CCPC/Zack Baranowski


CCPC/Jacquie Matechuk

The Solution

Some of the effects of transportation in freshwater environments can be mitigated by responsible boating use. Boat owners are encouraged to adopt the following practices:

  • Retire older boats that are prone to leakage and old motors that still rely on fuel containing lead.

  • Use caution and responsible speeds while driving a boat. Limit your speed to 10 km/h when within 200 ft of any shoreline.

  • Carefully clean up propellers and hull before switching the boat from one waterway to another to avoid transfer of non-native species.

  • Have a supply of rags on board to clean up oil and fuel spills as soon as they occur.

  • Dispose of used oil and filters through the proper channels. Boaters can find the closest facilities online or by calling 1-800-CLEANUP.

  • Be careful with portable fuel tanks. Boaters should fill them on shore, never overfill them, and secure and close them when not in use.

  • Wax often. Wax on fibreglass prevents surface dirt from building up and reduces the need for harsh detergents when washing.

  • Avoid abrasive cleaning tools. Soft sponges and freshwater applied to topsides should sufficiently clean the vessel.

  • Use natural and non-toxic cleaning solutions.

  • Choose alternatives to anti-fouling paint. Regular paint and wax or storing the vessel on land are viable options.

  • Avoid wake boat use during spawning and nesting seasons.

  • Use your depth finder, limit water recreation to designated areas or the deepest parts of the lake and maintain a minimum distance of 200 ft from the shoreline when using a recreational watercraft.

  • Become a local lake steward and a citizen-scientist: contact your local lake stewardship group to find out how you can help in your own area to protect the local ecosystems.

Living Lakes Canada

Living Lakes Canada is an award-winning NGO that facilitates collaboration in monitoring, restoration, and policy development initiatives for the long-term protection of Canada’s lakes, rivers, wetlands and watersheds. As a partner organization for this campaign, Living Lakes helps empower people across the country to protect threatened freshwater sources and biodiversity.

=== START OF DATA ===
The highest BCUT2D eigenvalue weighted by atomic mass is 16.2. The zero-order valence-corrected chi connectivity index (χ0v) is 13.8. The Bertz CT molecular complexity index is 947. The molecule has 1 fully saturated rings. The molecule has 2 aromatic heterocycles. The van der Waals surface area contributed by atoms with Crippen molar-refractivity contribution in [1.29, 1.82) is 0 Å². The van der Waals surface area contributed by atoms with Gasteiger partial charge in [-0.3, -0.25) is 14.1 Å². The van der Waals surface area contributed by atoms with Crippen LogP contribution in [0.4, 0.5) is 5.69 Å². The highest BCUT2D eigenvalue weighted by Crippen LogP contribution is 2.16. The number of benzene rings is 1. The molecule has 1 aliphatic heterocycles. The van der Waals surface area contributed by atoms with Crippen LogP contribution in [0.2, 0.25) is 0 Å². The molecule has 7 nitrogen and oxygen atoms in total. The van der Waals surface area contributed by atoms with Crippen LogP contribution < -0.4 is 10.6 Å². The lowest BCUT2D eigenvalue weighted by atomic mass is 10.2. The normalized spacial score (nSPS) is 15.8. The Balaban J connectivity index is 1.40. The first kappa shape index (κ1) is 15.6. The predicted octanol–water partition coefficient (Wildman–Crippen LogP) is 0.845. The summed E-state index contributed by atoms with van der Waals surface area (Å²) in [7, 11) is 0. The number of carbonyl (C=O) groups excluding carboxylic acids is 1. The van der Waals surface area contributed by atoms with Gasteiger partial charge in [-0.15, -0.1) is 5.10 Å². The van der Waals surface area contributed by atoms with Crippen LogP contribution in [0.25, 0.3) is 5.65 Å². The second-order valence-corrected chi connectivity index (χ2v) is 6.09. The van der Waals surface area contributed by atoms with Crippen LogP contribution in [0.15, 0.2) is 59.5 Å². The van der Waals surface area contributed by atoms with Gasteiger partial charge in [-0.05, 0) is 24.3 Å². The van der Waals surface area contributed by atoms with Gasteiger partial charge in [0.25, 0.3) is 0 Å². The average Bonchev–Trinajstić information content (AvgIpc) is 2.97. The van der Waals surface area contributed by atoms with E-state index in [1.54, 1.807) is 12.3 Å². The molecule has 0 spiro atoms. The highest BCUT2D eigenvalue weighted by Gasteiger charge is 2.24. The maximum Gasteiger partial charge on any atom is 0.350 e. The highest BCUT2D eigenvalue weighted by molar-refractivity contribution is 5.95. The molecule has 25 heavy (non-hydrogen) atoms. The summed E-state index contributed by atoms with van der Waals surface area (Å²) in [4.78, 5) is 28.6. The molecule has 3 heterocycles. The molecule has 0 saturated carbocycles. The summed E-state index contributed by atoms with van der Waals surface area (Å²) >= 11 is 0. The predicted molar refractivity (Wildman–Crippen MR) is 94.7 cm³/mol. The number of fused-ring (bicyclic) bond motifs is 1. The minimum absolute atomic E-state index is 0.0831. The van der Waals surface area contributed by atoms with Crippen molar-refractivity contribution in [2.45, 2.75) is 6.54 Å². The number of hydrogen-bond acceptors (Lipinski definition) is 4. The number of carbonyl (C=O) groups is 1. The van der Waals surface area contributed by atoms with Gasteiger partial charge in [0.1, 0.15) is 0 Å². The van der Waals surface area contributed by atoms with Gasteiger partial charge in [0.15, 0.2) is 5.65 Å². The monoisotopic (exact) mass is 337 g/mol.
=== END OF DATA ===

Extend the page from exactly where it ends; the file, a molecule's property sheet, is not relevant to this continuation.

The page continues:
A leader in community-based water monitoring initiatives for almost two decades, Living Lakes delivers a range of science-driven water monitoring and assessment programs, from hydroclimatic, groundwater and high elevation monitoring, to shoreline mapping, biomonitoring trainings and water data storage and management. The Foreshore Integrated Management Planning program maps shoreline habitats along lakes to help inform lake management and protect lake foreshore and species at risk. In collaboration with Indigenous partners, the program aims to interweave Indigenous Knowledge and Western science to support resilient lake management. Through their National Lake Blitz citizen science initiative, Living Lakes equips volunteers across the country with basic monitoring tools to encourage widespread lake monitoring and help create a ‘snapshot’ of lake health across Canada.

You can visit Living Lakes Canada to learn more about their water stewardship work, and discover volunteer opportunities and other ways to get involved. Stay in the flow of all things freshwater by subscribing to the Living Lakes Newsletter, and following them on social media ( Instagram, Facebook, X, LinkedIn and Threads). You can also support Living Lakes Canada’s water stewardship work through a donation.

“Freshwater biodiversity is showing some of the steepest decline amongst any other
biodiversity. Over 84% of freshwater species have been lost since the 1970s; this is more than both terrestrial and marine species."

Georgia Peck, Living Lakes Canada